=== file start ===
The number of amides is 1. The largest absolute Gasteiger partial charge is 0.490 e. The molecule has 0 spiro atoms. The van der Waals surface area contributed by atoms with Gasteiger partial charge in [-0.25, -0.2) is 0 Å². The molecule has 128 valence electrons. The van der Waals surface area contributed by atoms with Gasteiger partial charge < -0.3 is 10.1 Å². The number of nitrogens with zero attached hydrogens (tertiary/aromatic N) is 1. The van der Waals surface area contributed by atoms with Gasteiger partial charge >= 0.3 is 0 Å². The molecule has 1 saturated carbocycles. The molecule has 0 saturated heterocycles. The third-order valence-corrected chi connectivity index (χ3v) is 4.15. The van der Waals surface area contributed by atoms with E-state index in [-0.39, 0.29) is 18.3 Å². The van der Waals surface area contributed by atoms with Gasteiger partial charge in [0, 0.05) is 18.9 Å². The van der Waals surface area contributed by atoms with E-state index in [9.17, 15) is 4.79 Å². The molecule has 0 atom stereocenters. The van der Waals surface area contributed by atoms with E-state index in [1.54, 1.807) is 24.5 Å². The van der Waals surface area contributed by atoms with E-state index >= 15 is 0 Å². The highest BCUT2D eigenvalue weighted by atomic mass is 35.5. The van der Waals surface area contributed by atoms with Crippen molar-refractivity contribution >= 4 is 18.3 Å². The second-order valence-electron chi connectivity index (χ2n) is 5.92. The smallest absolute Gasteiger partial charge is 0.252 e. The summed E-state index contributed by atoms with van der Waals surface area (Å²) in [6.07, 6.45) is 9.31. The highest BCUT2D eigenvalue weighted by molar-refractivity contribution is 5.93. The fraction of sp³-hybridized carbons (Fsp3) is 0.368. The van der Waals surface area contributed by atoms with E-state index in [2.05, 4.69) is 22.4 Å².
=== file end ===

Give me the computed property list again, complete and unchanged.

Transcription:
The number of amides is 1. The largest absolute Gasteiger partial charge is 0.490 e. The molecule has 0 spiro atoms. The van der Waals surface area contributed by atoms with Gasteiger partial charge in [-0.25, -0.2) is 0 Å². The molecule has 128 valence electrons. The van der Waals surface area contributed by atoms with Gasteiger partial charge < -0.3 is 10.1 Å². The number of nitrogens with zero attached hydrogens (tertiary/aromatic N) is 1. The van der Waals surface area contributed by atoms with Gasteiger partial charge >= 0.3 is 0 Å². The molecule has 1 saturated carbocycles. The molecule has 0 saturated heterocycles. The third-order valence-corrected chi connectivity index (χ3v) is 4.15. The van der Waals surface area contributed by atoms with E-state index in [-0.39, 0.29) is 18.3 Å². The van der Waals surface area contributed by atoms with Gasteiger partial charge in [0, 0.05) is 18.9 Å². The van der Waals surface area contributed by atoms with E-state index in [9.17, 15) is 4.79 Å². The molecule has 0 atom stereocenters. The van der Waals surface area contributed by atoms with E-state index in [1.54, 1.807) is 24.5 Å². The van der Waals surface area contributed by atoms with E-state index >= 15 is 0 Å². The highest BCUT2D eigenvalue weighted by atomic mass is 35.5. The van der Waals surface area contributed by atoms with Crippen molar-refractivity contribution >= 4 is 18.3 Å². The second-order valence-electron chi connectivity index (χ2n) is 5.92. The smallest absolute Gasteiger partial charge is 0.252 e. The summed E-state index contributed by atoms with van der Waals surface area (Å²) in [6.07, 6.45) is 9.31. The highest BCUT2D eigenvalue weighted by molar-refractivity contribution is 5.93. The fraction of sp³-hybridized carbons (Fsp3) is 0.368. The van der Waals surface area contributed by atoms with E-state index in [2.05, 4.69) is 22.4 Å².